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8 how fast is the angle formed by the ladder and the ground changing in radians per second

karush

Well-known member
Jan 31, 2012
2,721
A Ladder $13ft$ long is leaning against the side of a building.
If the foot of the ladder is pulled away from the building
at a constant rate of $\displaystyle \frac{2 in}{sec}$
how fast is the angle formed by the ladder and the ground changing in $\displaystyle\frac {rad}{sec}$
at the instant when the top of the ladder is $12 ft$ above the ground.

View attachment 1511

I started with
$\displaystyle\theta = cos^{-1}\left(\frac{\sqrt{169-x^2}}{13}\right)$

$\displaystyle\frac{d\theta}{dt}=\frac{dx}{dt} cos^{-1}\left(\frac{\sqrt{169-x^2}}{13}\right)$

I didn't know how to use the $\displaystyle \frac{2 in}{sec}$ after this
 

Ackbach

Indicium Physicus
Staff member
Jan 26, 2012
4,192
I would probably go with
$$ \cos( \theta)= \frac{ \sqrt{13^{2}-x^{2}}}{13}.$$
While we're at it, utilize implicit differentiation to the full:
$$ \cos^{2}( \theta)= \frac{13^{2}-x^{2}}{13^{2}}.$$
Next, you must differentiate this equation w.r.t. $t$:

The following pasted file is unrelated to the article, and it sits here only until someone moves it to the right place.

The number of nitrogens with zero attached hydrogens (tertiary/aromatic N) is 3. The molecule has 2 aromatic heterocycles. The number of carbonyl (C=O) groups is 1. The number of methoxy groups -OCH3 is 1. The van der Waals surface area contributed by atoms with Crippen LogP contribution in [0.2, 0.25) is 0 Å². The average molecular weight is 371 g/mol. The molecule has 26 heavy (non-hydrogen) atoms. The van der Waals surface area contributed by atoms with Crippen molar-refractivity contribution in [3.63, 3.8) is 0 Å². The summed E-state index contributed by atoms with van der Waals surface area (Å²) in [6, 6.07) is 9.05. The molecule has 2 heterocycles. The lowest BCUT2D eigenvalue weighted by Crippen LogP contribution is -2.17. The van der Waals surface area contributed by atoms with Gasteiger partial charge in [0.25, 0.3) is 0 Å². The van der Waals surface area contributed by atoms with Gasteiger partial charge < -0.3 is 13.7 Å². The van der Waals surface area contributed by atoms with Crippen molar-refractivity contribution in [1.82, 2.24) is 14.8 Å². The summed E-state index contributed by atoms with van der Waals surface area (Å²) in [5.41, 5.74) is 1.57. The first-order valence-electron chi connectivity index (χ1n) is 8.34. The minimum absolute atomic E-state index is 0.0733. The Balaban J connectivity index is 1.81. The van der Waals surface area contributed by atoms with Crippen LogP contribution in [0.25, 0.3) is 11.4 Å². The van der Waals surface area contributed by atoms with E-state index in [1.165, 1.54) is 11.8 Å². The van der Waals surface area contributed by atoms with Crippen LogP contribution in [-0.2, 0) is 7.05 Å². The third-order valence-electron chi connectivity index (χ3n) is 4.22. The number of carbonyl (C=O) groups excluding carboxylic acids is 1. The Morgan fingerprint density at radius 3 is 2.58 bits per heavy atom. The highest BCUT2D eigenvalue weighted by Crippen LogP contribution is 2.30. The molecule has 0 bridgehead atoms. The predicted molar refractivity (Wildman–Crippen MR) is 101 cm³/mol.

$$-2 \cos( \theta) \sin( \theta) \frac{d \theta}{dt}= \frac{d}{dt} \frac{13^{2}-x^{2}}{13^{2}} = - \frac{2x}{13^{2}} \frac{dx}{dt}.$$
Now solve for $d \theta/dt$ and plug in everything you know.
 

karush

Well-known member
Jan 31, 2012
2,721
$- \frac{2x}{13^{2}} \frac{dx}{dt}$
Now solve for $d \theta/dt$ and plug in everything you know.
so if $\displaystyle\frac{dx}{dt}$ when x=12 is
$\displaystyle\frac{60in}{30sec}$ or 2

then $\displaystyle\frac{2\cdot 12 \cdot 2}{169} \approx \frac {0.28 rad}{sec}$

or is this completely off....
 

Ackbach

Indicium Physicus
Staff member
Jan 26, 2012
4,192
You need to solve for $d \theta/dt$ first. Never forget that you're going after your Target Variable (which I call the T. V.). You've plugged things in, but not into an expression for $d \theta/dt$.
 

karush

Well-known member
Jan 31, 2012
2,721
$$-2 \cos( \theta) \sin( \theta) \frac{d \theta}{dt}= \frac{d}{dt} \frac{13^{2}-x^{2}}{13^{2}} = - \frac{2x}{13^{2}} \frac{dx}{dt}.$$

so from this to isolate
$$\frac{d \theta}{dt}=
\frac{1}{-2 \cos( \theta)\sin( \theta)}
\cdot\left( - \frac{2x}{13^{2}} \frac{dx}{dt}\right)$$

so if

$$\frac{dx}{dt}=2$$
$$x=12$$
$$\theta \approx 1.17 rad$$

then plug..
 

karush

Well-known member
Jan 31, 2012
2,721
I got $$-\frac{1}{72} \frac {\text {rad}}{\text {sec}}$$

for ans
 

Ackbach

Indicium Physicus
Staff member
Jan 26, 2012
4,192
I think I see a problem: how did you define your coordinate system? Is $x$ positive to the right? Or up? If $x$ is positive to the right, then $dx/dt=2$, and $x=5$. Also, we may not have set the problem up correctly.

You always need to define your coordinate system early in solving any problem of this sort.